Have Triple-Doubles Become Overrated?

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I remember only 4 or 5 seasons ago, a triple-double was considered a major accomplishment. It wasn’t a no-hitter, or a perfect passer rating, but nonetheless, it was something worthy of praise. Now, however, it doesn’t really seem to have the same kind of weight that it used to. Why is this?

There’s no question that the rate at which triple-doubles are occurring has increased drastically. In the 2013-14 season, the NBA leader in triple-doubles was none other than Lance Stephenson, who had 5. Compare that to last years leader, Russell Westbrook who had 34.

In 2012 there were a total of 18 triple-doubles with Rajon Rondo being the only player to accomplish the feat more than once; compare that to last season when there were a total of 127 triple-double and you see the story. In the last seven seasons, triple-doubles have increased 605% percent!

Oscar Robertson’s triple-double average in the 1961-62 season was deemed as a feat that would never be accomplished again, yet, Russell Westbrook did it the last three season, completely changing that narrative.

This season, we’re on pace to top over 100 triple-doubles again, with 21 already tallied not even a quarter into the season. Second-year player Luka Doncic has put up a triple-double in half of the games he’s played this season.

So, why is this?

Are players just that much better now?

I think there’s no question that there’s a lot of talent in the league, but the answer is no.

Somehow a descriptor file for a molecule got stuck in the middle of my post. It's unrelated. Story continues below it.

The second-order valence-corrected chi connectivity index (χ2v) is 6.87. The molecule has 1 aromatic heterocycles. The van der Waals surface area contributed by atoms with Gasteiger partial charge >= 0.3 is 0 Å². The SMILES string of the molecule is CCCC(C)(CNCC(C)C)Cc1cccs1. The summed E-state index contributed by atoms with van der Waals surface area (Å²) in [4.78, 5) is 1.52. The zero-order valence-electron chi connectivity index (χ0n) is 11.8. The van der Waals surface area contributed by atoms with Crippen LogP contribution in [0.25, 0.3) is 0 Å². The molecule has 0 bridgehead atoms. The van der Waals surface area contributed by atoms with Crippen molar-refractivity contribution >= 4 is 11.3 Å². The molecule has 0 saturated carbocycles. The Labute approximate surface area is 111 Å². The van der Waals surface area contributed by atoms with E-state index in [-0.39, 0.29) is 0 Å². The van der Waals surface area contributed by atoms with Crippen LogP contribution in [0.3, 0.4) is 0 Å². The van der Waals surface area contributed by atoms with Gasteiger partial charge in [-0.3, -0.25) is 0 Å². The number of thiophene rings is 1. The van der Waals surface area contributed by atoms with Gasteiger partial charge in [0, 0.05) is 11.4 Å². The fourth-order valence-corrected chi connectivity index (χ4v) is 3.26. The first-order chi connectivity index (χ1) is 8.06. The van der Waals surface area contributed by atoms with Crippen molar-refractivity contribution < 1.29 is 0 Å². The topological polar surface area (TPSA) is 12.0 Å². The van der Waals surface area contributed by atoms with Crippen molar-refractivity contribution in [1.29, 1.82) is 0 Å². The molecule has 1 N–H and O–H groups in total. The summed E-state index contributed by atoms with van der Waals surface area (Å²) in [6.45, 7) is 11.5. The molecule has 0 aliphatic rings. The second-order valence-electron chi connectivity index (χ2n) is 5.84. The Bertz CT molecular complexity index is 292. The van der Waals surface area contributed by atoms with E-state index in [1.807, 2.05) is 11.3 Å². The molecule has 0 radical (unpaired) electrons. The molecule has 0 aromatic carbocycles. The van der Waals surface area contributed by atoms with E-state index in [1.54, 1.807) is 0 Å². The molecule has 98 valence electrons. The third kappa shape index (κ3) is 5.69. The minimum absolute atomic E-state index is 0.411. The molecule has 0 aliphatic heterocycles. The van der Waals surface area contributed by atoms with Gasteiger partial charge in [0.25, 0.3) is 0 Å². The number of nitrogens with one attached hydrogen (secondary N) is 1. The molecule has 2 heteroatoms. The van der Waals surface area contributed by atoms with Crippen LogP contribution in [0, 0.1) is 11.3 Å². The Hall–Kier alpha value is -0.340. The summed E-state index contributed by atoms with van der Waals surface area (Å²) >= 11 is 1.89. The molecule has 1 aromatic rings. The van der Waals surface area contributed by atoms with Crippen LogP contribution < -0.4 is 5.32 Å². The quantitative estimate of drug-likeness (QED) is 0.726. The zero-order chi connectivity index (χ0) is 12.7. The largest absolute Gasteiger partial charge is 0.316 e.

I think the biggest reason is how the game has changed. In the past, when a shot went up, the wings would fly down the court, the center and power forward would crash the board, and the point guard would be standing at about half-court, waiting for the outlet pass.

That isn’t the case anymore.

As we saw with the Thunder the last three seasons, often times it was Russell Westbrook crashing the defensive glass, and Steven Adams would even jump out of his way to let him do so. In the last 3 seasons, nearly all of his rebounds came on the defensive end, 84% to be exact, and that has a lot to do with the change in play.

Compare that to Andre Drummond who’s won 3 rebounding titles in 7 seasons, and you’ll see the difference; only 64% of his rebounds have come on the defensive end. This shows the typical rate of a true rebounder, with at least 30% of their rebounds coming on the offensive end.

If you look at Steven Adams however, you see that in 2 of the last 3 seasons, his offensive board production actually topped his defensive boards, something that is unheard of for starting centers. Do you think that has something to do with him gifting Russ all of his defensive rebounds?

I think so.

So do I think that the triple-double has become an overrated stat? Absolutely. 

Russell Westbrook showed us that much.

With NBA centers boxing out the opposing bigs, letting the little guards come in to snatch up defensive boards, getting 10 rebounds has never been easier. With players shooting threes at record amounts, how hard is it to pass it to a guy and for him to shoot a quick 3 and give you an easy assist?

Plain and simple, the modern NBA game has made getting a triple-double easier than ever, and made the statistic, overrated and empty.

Sorry Russ.

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